Adam is ancestrally our representative and our source both biologically and constitutionally. Adam was the first recipient of any human nature and Eve was the second. Yet, Eve was the first one to disobey the command of God which is a problem for the realistic view. A person cannot be condemned in Adam because Eve sinned first and thus our condemnation is not traceable to Adam. The representative view says that sin came to all men through our representative, Adam, who is the ancestral head. In the same way, righteousness came through a representative in Jesus Christ. Humans participate in death because Adam, our representative, chose that path. However, Jesus acted as a representative and substitute and brought life. If a person acted in Adam which brought about death, then the parallelism suggests that a believing person acted in Christ and that brought life. Romans does not appear to argue that a person act brought life. The inheritance of sin is conveyed to humans by their very nature, since it dwells in our very being; but in order to participate in the righteousness of Christ it is necessary to be a believer and that is attained by faith.[1] When it is said that our sins were imputed to Christ, or that He bore our sins, this does not mean that he actually committed our sins, but that He assumed our place to answer the demands of justice for the sins of men, or to be made a curse for them.[2] Likewise, the righteousness of Christ imputed to believers does not mean what they did or their merits, but that “His righteousness, wrought out for the benefit of His people, in their name, by Him as their representative, it is laid to their account, so that God can be just in justifying the ungodly.”[3]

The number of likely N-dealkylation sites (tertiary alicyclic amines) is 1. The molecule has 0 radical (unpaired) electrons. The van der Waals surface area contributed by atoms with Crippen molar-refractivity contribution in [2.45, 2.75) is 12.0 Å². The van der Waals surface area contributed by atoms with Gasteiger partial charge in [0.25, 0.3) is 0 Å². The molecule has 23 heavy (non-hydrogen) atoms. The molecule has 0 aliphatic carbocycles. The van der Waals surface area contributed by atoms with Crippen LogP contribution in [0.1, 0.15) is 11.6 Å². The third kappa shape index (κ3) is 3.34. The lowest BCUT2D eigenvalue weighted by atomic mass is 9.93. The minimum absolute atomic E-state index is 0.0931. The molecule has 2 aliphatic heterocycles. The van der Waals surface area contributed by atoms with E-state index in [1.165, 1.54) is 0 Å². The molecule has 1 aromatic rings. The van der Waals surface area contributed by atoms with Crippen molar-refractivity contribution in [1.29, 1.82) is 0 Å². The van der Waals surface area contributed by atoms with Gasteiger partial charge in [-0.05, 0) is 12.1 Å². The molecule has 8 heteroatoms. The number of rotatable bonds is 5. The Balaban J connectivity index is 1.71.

There are several other examples of representation throughout Scripture including the curse pronounced on Canaan fell upon his descendants. The exclusion of Esau’s descendants from the covenant of promise. “The children of Moab and Ammon were excluded from the congregation of the Lord forever, because their ancestors opposed the Israelites when they came out of Egypt. In the case of Dathan and Abiram, as in that of Achan, ‘their wives, and their sons, and their little children’ perished for the sins of their parents.”[4] Eli’s descendants were cursed because of Hophni and Phineas. The whole plan of redemption rests on this same principle of representation. Christ is the representative of his people, and on this ground their sins are imputed to Him and his righteousness to them.[5] The representative principle pervades the whole Scriptures. The imputation of Adam’s sin to his posterity is not an isolated fact. It is only an illustration of a general principle which characterizes the dispensations of God from the beginning of the world.[6]


[1] Calvin and Owen, Commentary, 210.

[2] Hodge, Systematic Theology, 194-95.

[3] Ibid.

[4] Ibid, 198.

[5] Ibid, 199.

[6] Ibid, 198.

The Case for the Representative View

Over the past few posts, we have looked at the three major views/models on the imputation of sin. We have looked at what this idea is, how it affects us, and how sin has been imputed to us. Each model has been evaluated for their strengths and weaknesses and now it is time to identify which view I think answers the question of how sin is imputed to us.  This final section is fairly lengthy and will be broken into two parts. Over the next few posts as we close out our discussion on anthropology, reflect on your own sin. Reflect on the work of Christ and His salvation. Reflect on your own humanity and how He became fully human yet still fully divine and paid an ultimate price for you.


It is incorrect to construe our involvement in Adam’s sin as actual, voluntary participation or the transfer of moral character; yet it is just as incorrect to reduce it to a level of judicial liability.[1] The representative view is best able to handle our involvement in Adam’s sin by considering the sin of another (peccatum alienum) and my sin (peccatum proprium). The representative model most capably handles Romans 5. It shows Christ’s obedience and representation takes our condemnation and turns it into an organ of grace.[2] By Adam’s sin we are not condemned through imputation alone, but we suffer his punishment, because we are also guilty; for as our nature is corrupted by him, it is regarded by God as having committed sin.[3] “But through the righteousness of Christ we are restored in a different way to salvation; for it is not said to be accepted for us, because it is in us, but because we possess Christ himself with all his blessings, as given to us through the bountiful kindness of the Father.”[4] Union with Adam is the cause of death; union with Christ is the cause of life.[5]